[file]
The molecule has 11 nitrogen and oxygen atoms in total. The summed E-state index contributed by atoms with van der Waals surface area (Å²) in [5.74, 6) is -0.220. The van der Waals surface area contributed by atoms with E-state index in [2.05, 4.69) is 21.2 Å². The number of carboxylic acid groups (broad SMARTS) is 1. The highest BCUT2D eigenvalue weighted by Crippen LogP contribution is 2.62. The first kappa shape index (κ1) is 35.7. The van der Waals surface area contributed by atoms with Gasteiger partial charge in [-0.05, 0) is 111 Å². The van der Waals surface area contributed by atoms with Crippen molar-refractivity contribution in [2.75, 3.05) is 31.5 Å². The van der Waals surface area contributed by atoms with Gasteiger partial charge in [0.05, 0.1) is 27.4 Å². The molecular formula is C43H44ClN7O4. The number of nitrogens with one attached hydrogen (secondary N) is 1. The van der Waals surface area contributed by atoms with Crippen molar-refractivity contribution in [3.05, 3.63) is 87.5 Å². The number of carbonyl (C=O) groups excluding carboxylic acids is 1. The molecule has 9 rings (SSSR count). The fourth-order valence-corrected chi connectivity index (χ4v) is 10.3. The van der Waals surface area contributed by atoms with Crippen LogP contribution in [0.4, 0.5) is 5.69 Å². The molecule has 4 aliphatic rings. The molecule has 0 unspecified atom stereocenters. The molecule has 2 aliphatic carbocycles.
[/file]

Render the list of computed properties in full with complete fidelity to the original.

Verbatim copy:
The molecule has 11 nitrogen and oxygen atoms in total. The summed E-state index contributed by atoms with van der Waals surface area (Å²) in [5.74, 6) is -0.220. The van der Waals surface area contributed by atoms with E-state index in [2.05, 4.69) is 21.2 Å². The number of carboxylic acid groups (broad SMARTS) is 1. The highest BCUT2D eigenvalue weighted by Crippen LogP contribution is 2.62. The first kappa shape index (κ1) is 35.7. The van der Waals surface area contributed by atoms with Gasteiger partial charge in [-0.05, 0) is 111 Å². The van der Waals surface area contributed by atoms with Crippen molar-refractivity contribution in [2.75, 3.05) is 31.5 Å². The van der Waals surface area contributed by atoms with Gasteiger partial charge in [0.05, 0.1) is 27.4 Å². The molecular formula is C43H44ClN7O4. The number of nitrogens with one attached hydrogen (secondary N) is 1. The van der Waals surface area contributed by atoms with Crippen molar-refractivity contribution in [3.05, 3.63) is 87.5 Å². The number of carbonyl (C=O) groups excluding carboxylic acids is 1. The molecule has 9 rings (SSSR count). The fourth-order valence-corrected chi connectivity index (χ4v) is 10.3. The van der Waals surface area contributed by atoms with Crippen LogP contribution in [0.4, 0.5) is 5.69 Å². The molecule has 4 aliphatic rings. The molecule has 0 unspecified atom stereocenters. The molecule has 2 aliphatic carbocycles.